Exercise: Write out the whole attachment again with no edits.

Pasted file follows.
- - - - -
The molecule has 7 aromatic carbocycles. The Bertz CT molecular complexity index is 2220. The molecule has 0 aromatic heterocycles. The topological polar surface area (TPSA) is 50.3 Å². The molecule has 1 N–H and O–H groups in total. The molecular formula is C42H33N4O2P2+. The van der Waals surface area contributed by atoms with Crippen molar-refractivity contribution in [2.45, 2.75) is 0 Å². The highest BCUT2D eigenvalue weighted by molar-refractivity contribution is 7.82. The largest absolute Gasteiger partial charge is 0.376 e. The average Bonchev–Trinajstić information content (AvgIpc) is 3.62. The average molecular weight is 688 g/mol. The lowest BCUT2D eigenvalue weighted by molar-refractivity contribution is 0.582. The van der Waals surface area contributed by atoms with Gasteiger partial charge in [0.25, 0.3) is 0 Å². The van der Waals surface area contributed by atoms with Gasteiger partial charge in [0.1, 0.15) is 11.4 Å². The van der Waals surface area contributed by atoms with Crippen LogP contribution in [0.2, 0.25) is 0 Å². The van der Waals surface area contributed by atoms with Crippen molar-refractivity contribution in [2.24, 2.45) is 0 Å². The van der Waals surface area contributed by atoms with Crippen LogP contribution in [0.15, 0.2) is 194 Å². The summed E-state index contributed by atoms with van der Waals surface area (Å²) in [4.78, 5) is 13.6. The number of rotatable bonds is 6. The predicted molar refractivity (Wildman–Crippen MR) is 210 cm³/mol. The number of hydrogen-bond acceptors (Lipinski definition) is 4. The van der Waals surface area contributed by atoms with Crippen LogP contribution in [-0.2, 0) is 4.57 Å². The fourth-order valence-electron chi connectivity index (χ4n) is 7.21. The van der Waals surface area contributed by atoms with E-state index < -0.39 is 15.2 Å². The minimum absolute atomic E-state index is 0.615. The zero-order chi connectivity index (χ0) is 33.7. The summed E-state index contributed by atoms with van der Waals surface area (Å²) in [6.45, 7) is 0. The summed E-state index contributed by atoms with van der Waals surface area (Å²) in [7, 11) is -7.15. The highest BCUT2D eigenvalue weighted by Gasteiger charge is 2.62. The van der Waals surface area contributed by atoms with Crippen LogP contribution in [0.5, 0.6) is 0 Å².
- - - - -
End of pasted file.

The molecule has 7 aromatic carbocycles. The Bertz CT molecular complexity index is 2220. The molecule has 0 aromatic heterocycles. The topological polar surface area (TPSA) is 50.3 Å². The molecule has 1 N–H and O–H groups in total. The molecular formula is C42H33N4O2P2+. The van der Waals surface area contributed by atoms with Crippen molar-refractivity contribution in [2.45, 2.75) is 0 Å². The highest BCUT2D eigenvalue weighted by molar-refractivity contribution is 7.82. The largest absolute Gasteiger partial charge is 0.376 e. The average Bonchev–Trinajstić information content (AvgIpc) is 3.62. The average molecular weight is 688 g/mol. The lowest BCUT2D eigenvalue weighted by molar-refractivity contribution is 0.582. The van der Waals surface area contributed by atoms with Gasteiger partial charge in [0.25, 0.3) is 0 Å². The van der Waals surface area contributed by atoms with Gasteiger partial charge in [0.1, 0.15) is 11.4 Å². The van der Waals surface area contributed by atoms with Crippen LogP contribution in [0.2, 0.25) is 0 Å². The van der Waals surface area contributed by atoms with Crippen molar-refractivity contribution in [2.24, 2.45) is 0 Å². The van der Waals surface area contributed by atoms with Crippen LogP contribution in [0.15, 0.2) is 194 Å². The summed E-state index contributed by atoms with van der Waals surface area (Å²) in [4.78, 5) is 13.6. The number of rotatable bonds is 6. The predicted molar refractivity (Wildman–Crippen MR) is 210 cm³/mol. The number of hydrogen-bond acceptors (Lipinski definition) is 4. The van der Waals surface area contributed by atoms with Crippen LogP contribution in [-0.2, 0) is 4.57 Å². The fourth-order valence-electron chi connectivity index (χ4n) is 7.21. The van der Waals surface area contributed by atoms with E-state index < -0.39 is 15.2 Å². The minimum absolute atomic E-state index is 0.615. The zero-order chi connectivity index (χ0) is 33.7. The summed E-state index contributed by atoms with van der Waals surface area (Å²) in [6.45, 7) is 0. The summed E-state index contributed by atoms with van der Waals surface area (Å²) in [7, 11) is -7.15. The highest BCUT2D eigenvalue weighted by Gasteiger charge is 2.62. The van der Waals surface area contributed by atoms with Crippen LogP contribution in [0.5, 0.6) is 0 Å².